Quantitating tertiary binding energies of 2' OH groups on the P1 duplex of the Tetrahymena ribozyme: intrinsic binding energy in an RNA enzyme.

Biochemistry

PubMedID: 9054551

Narlikar GJ, Khosla M, Usman N, Herschlag D. Quantitating tertiary binding energies of 2' OH groups on the P1 duplex of the Tetrahymena ribozyme: intrinsic binding energy in an RNA enzyme. Biochemistry. 1997;36(9):2465-77.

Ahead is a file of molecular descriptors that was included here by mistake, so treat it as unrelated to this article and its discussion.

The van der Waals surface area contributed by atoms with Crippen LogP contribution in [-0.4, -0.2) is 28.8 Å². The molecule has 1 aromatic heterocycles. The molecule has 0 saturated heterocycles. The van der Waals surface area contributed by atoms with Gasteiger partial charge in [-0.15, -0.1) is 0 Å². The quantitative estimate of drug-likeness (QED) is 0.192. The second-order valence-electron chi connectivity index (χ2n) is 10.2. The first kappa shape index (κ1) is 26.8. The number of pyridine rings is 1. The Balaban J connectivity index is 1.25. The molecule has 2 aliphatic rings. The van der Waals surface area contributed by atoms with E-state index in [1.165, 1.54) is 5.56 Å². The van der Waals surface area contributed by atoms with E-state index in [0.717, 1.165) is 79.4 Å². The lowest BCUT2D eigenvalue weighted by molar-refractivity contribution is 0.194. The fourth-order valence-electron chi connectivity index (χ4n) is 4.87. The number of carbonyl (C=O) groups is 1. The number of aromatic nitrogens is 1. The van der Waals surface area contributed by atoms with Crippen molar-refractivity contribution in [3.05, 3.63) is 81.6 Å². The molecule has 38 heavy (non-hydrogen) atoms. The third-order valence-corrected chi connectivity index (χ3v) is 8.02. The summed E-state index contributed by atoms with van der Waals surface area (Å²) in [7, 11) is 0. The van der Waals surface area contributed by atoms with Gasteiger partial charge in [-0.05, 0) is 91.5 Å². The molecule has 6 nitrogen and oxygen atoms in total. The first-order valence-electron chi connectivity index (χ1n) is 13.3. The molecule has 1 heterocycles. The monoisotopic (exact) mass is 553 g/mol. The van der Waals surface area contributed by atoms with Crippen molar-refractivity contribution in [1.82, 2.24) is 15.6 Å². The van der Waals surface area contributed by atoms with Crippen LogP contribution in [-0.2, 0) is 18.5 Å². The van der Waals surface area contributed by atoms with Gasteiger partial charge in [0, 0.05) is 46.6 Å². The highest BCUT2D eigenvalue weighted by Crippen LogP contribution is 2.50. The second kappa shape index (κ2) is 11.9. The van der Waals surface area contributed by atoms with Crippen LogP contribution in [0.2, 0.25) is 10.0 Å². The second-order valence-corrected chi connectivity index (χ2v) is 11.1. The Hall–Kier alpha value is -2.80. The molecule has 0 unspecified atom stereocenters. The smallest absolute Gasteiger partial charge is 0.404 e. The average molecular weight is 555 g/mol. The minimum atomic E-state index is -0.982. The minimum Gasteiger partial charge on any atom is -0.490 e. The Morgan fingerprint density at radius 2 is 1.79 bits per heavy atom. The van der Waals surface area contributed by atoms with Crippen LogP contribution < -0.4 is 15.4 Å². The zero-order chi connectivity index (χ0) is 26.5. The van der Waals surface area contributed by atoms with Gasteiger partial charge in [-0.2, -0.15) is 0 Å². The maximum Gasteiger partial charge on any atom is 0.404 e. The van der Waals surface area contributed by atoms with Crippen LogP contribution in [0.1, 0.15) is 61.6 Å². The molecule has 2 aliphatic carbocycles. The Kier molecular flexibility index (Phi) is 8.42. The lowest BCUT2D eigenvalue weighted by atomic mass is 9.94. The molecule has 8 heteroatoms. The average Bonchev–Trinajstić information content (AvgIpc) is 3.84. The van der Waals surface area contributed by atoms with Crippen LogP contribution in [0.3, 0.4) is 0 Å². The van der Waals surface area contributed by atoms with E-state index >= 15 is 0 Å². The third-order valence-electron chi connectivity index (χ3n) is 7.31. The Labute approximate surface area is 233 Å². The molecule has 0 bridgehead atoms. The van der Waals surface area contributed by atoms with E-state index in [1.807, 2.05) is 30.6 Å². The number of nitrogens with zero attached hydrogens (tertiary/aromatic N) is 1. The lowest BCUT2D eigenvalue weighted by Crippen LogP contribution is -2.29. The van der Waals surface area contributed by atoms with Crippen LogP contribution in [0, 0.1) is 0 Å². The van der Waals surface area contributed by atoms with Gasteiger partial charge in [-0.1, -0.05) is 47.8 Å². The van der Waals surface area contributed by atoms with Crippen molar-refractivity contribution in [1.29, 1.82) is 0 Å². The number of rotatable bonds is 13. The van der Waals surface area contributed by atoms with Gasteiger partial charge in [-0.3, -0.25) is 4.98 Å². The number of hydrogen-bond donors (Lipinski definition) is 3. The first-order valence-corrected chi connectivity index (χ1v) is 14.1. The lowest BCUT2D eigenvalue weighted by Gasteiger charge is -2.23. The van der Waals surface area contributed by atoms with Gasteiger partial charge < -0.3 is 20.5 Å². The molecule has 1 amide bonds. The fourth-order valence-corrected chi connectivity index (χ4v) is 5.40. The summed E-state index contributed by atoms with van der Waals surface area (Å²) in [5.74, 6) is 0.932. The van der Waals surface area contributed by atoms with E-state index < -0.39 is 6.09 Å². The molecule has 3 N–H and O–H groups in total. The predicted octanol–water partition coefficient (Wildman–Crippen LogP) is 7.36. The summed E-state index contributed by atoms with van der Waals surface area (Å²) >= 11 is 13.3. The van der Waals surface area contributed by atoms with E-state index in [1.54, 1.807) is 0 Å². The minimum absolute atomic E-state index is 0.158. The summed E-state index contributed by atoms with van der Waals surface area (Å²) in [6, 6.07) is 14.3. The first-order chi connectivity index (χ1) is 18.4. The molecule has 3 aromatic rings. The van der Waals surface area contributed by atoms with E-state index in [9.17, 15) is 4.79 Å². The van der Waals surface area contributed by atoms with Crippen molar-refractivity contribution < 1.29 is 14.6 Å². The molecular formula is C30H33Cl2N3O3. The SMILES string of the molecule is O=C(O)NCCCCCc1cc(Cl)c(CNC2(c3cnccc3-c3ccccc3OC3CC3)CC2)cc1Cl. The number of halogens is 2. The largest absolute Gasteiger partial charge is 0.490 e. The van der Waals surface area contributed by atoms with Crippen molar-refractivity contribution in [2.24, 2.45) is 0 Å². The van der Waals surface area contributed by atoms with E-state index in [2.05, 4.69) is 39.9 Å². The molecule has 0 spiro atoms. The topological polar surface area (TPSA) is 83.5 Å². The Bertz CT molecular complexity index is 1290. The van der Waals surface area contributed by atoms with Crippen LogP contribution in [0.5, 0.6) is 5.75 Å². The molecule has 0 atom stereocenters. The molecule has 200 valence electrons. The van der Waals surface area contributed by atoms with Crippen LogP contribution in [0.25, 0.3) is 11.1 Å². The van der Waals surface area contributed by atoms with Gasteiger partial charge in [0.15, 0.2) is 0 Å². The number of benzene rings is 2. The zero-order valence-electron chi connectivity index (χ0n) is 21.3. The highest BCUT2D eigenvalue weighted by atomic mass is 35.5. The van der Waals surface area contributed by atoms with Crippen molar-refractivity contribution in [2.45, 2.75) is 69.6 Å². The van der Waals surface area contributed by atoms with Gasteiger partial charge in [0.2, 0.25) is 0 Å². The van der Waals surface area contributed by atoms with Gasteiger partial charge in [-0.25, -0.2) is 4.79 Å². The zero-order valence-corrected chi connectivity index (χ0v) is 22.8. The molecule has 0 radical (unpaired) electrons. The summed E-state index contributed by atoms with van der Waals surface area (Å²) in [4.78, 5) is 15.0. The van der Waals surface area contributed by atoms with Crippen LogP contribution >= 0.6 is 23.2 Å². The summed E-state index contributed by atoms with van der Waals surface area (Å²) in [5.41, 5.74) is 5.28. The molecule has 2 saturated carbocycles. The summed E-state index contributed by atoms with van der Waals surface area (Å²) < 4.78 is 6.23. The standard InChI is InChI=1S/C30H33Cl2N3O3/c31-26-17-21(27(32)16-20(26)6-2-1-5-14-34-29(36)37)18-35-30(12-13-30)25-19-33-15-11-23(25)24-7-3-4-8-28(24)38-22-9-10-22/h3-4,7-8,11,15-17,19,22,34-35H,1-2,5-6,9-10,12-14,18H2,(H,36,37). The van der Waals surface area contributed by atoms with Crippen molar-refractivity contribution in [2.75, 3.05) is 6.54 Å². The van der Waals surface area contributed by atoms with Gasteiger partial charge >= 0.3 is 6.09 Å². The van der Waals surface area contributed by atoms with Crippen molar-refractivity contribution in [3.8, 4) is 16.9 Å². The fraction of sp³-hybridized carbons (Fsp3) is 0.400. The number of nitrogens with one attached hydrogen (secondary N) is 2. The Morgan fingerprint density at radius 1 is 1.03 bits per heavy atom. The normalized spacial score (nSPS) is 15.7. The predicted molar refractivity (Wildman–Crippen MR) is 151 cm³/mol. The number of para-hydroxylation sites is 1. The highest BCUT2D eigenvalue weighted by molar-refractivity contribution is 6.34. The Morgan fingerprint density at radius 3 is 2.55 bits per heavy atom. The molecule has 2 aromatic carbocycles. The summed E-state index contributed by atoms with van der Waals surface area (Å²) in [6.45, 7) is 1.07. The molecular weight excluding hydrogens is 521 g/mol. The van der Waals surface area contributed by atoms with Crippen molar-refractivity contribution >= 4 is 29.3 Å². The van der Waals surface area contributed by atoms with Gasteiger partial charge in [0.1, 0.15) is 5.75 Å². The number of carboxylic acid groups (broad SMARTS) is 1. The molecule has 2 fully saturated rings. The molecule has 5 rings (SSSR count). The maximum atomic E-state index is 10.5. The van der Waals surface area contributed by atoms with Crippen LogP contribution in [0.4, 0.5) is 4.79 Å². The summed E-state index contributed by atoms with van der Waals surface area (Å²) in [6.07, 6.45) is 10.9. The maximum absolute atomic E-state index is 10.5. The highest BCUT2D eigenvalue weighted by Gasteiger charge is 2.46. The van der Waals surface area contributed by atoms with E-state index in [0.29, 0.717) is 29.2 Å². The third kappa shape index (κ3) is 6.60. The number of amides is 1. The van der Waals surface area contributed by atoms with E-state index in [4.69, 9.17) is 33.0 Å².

Binding of the Tetrahymena ribozyme's oligonucleotide substrate (S) involves P1 duplex formation with the ribozyme's internal guide sequence (IGS) to give an open complex, followed by docking of the P1 duplex into the catalytic core via tertiary interactions to give a closed complex. The overall binding energies provided by 2' OH groups on S and IGS have been measured previously. To obtain the energetic contribution of each of these 2' OH groups in the docking step, we have separately measured their contribution to the stability of a model P1 duplex using "substrate inhibition". This new approach allows measurement of duplex stabilities under conditions identical to those used for ribozyme binding measurements. The tertiary binding energies from the individual 2' OH groups include a small destabilizing contribution of 0.7 kcal/mol and stabilizing contributions of up to -2.9 kcal/mol. The energetic contributions of specific 2' OH groups are discussed in the context of considerable previous work that has characterized the tertiary interactions of the P1 duplex. A "threshold" model for the open and closed complexes is presented that provides a framework to interpret the energetic effects of functional group substitutions on the P1 duplex. The sum of the tertiary stabilization provided by the conserved G x U wobble at the cleavage site and the individual 2' OH groups on the P1 duplex is significantly greater than the observed tertiary stabilization of S (11.0 vs 2.2 kcal/mol). It is suggested that there is an energetic cost for docking the P1 duplex into the active site that is paid for by the "intrinsic binding energy" of groups on the P1 duplex. Substrates that lack sufficient tertiary binding energy to overcome this energetic barrier exhibit reduced reactivities. Thus, the ribozyme appears to use the intrinsic binding energy of groups on the P1 duplex for catalysis. This intrinsic binding energy may be used to position reactants within the active site and to induce electrostatic destabilization of the substrate, relative to its interactions in solution.